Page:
"And" obviously connects the thought to the previous verse. "In this way" refers to the partial hardening of the Jews so that all the elect among the gentiles can be brought in. The result of these two actions, the hardening and the coming in is that "all Israel will be saved." To say it another way, the reason there is a partial hardening is so that the gentiles will come in and therefore all Israel will be saved, since without the elect gentiles, some of Israel would be lost. If Paul is applying the term Israel to the gentiles in the NT, how can we argue that they are not part of the one people of God?

But we aren't finished yet! Go to Ephesians 2:11-22. Paul here teaches that the gentiles "were at that time separated from Christ, alienated from the commonwealth of Israel and strangers to the covenants of promise, having no hope and without God in the world." That's pretty strong language. What is the situation of these gentiles (at the church at Ephesus) at the time that Paul is writing to them? Look at vs 13. "BUT, NOW in Christ Jesus you who once were far off [as he has just described in the previous verses] have been brought near [the opposite of being far off, and therefore the opposite of everything Paul had just asserted about their previous condition] by the blood of Christ." So what is the opposite condition? These gentiles are now united to Christ, citizens of the commonwealth of Israel, recipients of the covenants of promise, having the only sure hope and the God of Israel as their God. This is not a separate people of God, but a people that has been joined to the one people of God. And in case we missed it, Paul says it outright for us in vs14-15. "For he himself is our peace, who has made us BOTH ONE and has broken down in his flesh the dividing wall of hostility...that he might create ONE NEW MAN in place of the two, so making peace." Is there any doubt that God only has one covenant people? One people to whom he has made the promise of redemption and in whom he is working out this promise?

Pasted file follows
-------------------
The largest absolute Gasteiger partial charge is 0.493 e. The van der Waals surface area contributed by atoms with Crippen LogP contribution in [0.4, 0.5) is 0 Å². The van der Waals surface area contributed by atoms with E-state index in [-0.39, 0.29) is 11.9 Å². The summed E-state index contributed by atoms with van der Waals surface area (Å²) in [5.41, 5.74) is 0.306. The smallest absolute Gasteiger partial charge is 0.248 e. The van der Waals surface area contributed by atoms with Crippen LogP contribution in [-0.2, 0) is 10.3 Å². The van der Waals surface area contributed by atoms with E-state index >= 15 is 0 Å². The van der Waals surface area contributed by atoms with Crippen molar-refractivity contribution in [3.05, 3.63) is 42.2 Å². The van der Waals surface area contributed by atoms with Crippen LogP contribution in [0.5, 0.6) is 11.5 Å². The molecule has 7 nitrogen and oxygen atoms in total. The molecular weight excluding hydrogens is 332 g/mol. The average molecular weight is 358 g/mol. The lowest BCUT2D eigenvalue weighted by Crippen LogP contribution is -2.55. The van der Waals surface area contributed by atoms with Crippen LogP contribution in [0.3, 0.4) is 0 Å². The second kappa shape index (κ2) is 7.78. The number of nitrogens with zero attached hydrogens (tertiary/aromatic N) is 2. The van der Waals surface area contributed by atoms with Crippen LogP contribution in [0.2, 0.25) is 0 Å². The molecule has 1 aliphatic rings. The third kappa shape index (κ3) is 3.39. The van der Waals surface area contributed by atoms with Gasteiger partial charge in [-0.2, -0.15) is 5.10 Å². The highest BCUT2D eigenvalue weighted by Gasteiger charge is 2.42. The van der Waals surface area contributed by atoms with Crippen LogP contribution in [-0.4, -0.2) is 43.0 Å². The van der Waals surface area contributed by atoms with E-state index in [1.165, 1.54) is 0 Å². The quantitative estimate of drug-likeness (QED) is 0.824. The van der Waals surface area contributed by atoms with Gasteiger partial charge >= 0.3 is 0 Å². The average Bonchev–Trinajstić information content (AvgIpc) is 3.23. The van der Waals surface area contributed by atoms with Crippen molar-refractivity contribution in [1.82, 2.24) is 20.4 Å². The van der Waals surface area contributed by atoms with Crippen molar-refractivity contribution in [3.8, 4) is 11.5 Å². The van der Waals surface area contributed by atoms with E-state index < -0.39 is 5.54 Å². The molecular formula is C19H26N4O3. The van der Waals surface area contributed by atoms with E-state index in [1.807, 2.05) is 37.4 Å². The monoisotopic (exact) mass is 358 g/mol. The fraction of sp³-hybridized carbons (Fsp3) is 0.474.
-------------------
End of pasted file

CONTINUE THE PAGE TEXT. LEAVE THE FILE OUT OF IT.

Let me close by bringing you back to the OT image of a bride. God's people, Israel, are to him a bride in the OT. In Revelation the church is called the bride no fewer than four times: 19:7, 21:2, 21:9, and 22:17. If Israel and the church are not the one people of God; if they are not one and the same "person", then what are we to make of God's calling us both his bride?

The reference in Rev 19 is in the context of the wedding supper of the Lamb. The Lamb is Christ. The bride is his church. The two are finally to be joined in an amazing celebration that is clearly part of the culmination of redemptive history! Those that teach two separate peoples of God also teach that this supper takes place in heaven during the Great Tribulation when God's other bride, Israel, is still on the earth. Does this make sense to you? It is especially confusing when one considers that the image of a wedding feast is entirely Jewish. This image steeped in Jewish cultural meaning will not be attended by God's bride, Israel. Instead, it will be attended by his other bride, the Church. I'll leave it to you to work out the disturbing implications of this.

Scripture teaches that there is only one people of God throughout redemptive history.

This is my assertion. Are we all on board? If not, let me know. What passage(s) of Scripture do you think I have failed to take into account? I want to make sure we have a well-founded assertion that most of us can agree upon before we move on.

*I concede for the sake of argument that this is a reference to ethnic Israel in vs 25. Whether it is ethnic or not does not effect my argument. However, there is a case to be made that the reference is not to ethnic Israel, but to spiritual Israel. I have no interest in wrestling with that in this context.